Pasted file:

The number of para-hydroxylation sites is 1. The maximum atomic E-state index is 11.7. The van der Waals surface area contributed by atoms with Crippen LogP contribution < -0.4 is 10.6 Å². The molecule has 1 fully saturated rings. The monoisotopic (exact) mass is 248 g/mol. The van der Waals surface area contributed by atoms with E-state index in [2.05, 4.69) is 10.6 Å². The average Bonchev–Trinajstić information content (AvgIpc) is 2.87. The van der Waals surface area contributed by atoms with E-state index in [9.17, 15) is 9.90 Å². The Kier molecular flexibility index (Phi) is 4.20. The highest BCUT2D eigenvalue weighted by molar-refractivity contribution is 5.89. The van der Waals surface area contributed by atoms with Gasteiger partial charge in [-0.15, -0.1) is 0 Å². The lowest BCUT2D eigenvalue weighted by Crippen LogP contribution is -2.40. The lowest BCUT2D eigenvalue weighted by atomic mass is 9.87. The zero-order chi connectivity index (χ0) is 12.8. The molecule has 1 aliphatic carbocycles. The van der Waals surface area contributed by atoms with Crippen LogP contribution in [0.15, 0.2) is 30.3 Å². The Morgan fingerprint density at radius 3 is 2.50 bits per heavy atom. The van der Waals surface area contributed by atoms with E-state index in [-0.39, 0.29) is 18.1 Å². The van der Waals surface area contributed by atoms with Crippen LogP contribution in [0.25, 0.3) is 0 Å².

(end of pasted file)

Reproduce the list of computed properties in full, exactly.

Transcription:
The number of para-hydroxylation sites is 1. The maximum atomic E-state index is 11.7. The van der Waals surface area contributed by atoms with Crippen LogP contribution < -0.4 is 10.6 Å². The molecule has 1 fully saturated rings. The monoisotopic (exact) mass is 248 g/mol. The van der Waals surface area contributed by atoms with E-state index in [2.05, 4.69) is 10.6 Å². The average Bonchev–Trinajstić information content (AvgIpc) is 2.87. The van der Waals surface area contributed by atoms with E-state index in [9.17, 15) is 9.90 Å². The Kier molecular flexibility index (Phi) is 4.20. The highest BCUT2D eigenvalue weighted by molar-refractivity contribution is 5.89. The van der Waals surface area contributed by atoms with Gasteiger partial charge in [-0.15, -0.1) is 0 Å². The lowest BCUT2D eigenvalue weighted by Crippen LogP contribution is -2.40. The lowest BCUT2D eigenvalue weighted by atomic mass is 9.87. The zero-order chi connectivity index (χ0) is 12.8. The molecule has 1 aliphatic carbocycles. The van der Waals surface area contributed by atoms with Crippen LogP contribution in [0.15, 0.2) is 30.3 Å². The Morgan fingerprint density at radius 3 is 2.50 bits per heavy atom. The van der Waals surface area contributed by atoms with E-state index in [-0.39, 0.29) is 18.1 Å². The van der Waals surface area contributed by atoms with Crippen LogP contribution in [0.25, 0.3) is 0 Å².